Friends of the Mad River is recruiting volunteers for a newly-imagined version of its Mad River Watch (MRW) water quality monitoring program that will launch this summer across The Valley. Sponsored by Lawson’s Finest Social Impact Program and incorporating lessons learned from decades of volunteer-driven monitoring, the program builds on a foundation of citizen science and community-valued water quality data that have been the hallmark of the last 30 years.
“We have learned that many of our community’s water quality challenges occur when rain washes pollutants from the land and we’ve learned where E. coli and phosphorus levels tend to be high and resolved many problems,” explained Kinny Perot, Friends’ co-founder and board member. “We’ll still track many of these long-term trends, but I’m also excited about new learning and opportunities from the updated Mad River Watch program.”
Volunteers’ data will inform a more complete story about the health and well-being of the Mad River watershed to share with the community, guide the questions Friends of the Mad River (FMR) asks next and contribute to building climate resilience. This summer, volunteers will again spread out across the watershed, this time using in-the-field methods to guide their observations, responding to changing conditions as they arise. “We’ve built MRW 2.0 around the idea that thoughtful observations are the basis for sound scientific inquiry. And, because we value the diverse perspectives this community can contribute, we are inviting anyone’s inner scientist, artist, naturalist or curious river-goer to play an important role,” said Lisa Koitzsch, Friends’ MRW coordinator.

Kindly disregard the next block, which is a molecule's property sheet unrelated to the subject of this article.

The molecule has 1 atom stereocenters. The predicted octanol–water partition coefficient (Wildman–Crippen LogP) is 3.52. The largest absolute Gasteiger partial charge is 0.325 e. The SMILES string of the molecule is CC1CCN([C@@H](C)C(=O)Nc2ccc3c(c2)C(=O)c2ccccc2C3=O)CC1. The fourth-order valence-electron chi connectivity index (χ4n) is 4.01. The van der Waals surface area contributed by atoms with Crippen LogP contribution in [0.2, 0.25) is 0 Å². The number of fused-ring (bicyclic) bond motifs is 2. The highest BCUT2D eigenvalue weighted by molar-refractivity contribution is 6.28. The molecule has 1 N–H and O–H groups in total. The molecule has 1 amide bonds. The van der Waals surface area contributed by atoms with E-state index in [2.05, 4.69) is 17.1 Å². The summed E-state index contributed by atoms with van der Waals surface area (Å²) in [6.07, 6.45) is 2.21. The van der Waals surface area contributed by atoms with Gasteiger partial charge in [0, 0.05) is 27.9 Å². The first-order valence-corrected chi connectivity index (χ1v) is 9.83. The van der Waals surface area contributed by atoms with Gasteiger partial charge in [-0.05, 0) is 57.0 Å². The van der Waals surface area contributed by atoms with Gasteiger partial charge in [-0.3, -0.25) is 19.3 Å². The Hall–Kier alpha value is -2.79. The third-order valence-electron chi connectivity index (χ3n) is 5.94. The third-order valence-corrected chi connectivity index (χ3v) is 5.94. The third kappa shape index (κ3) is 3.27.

FMR plans to continue sharing information about the state of the watershed with the broader community, though its regular updates in The Valley Reporter will look a little different. “When we say, ‘inviting your inner artist,’ we really mean it. The health of the river is not just about crunching numbers, but about the way we all connect with and celebrate the watershed,” noted Corrie Miller, FMR executive director. “Our hope is to not only share the data collected, but also the stories and artistry that come from our volunteers -- and to inspire all of us to explore our own connections to the land and water around us.”
For decades, MRW has helped drive the conversation around the importance of monitoring and protecting clean water, and the new program will continue that tradition. “Lawson’s Finest is thrilled to partner with Friends of the Mad River,” said Sean Lawson, CEO and founding brewer at Lawson’s Finest Liquids. “A healthy watershed starts with clean water in our streams and rivers, which in turn provides pristine groundwater. We rely on Waitsfield’s town water source on Scrag Mountain to make great beer, making it our most important resource to protect.”
ad River Watch has helped inform people’s decision-making around when and where it is safest to swim, while also driving conversations about the importance of stewardship at these much-treasured river access points. “Mad River Watch has always been about the good stewardship of our watershed. As land use patterns change, as we see increased impacts from recreation and development, and as the challenges of climate change unfold around us, we wanted to emphasize the positive role each of us can play,” explained Ira Shadis, FMR stewardship manager.
Friends invites the community to learn more about Mad River Watch 2.0 at an online informational session on Thursday, May 27. Registration is required and can be found online at friendsofthemadriver.org/madriverwatch.
This article was originally published in the Valley Reporter on May 20th, 2021.
of the Mad River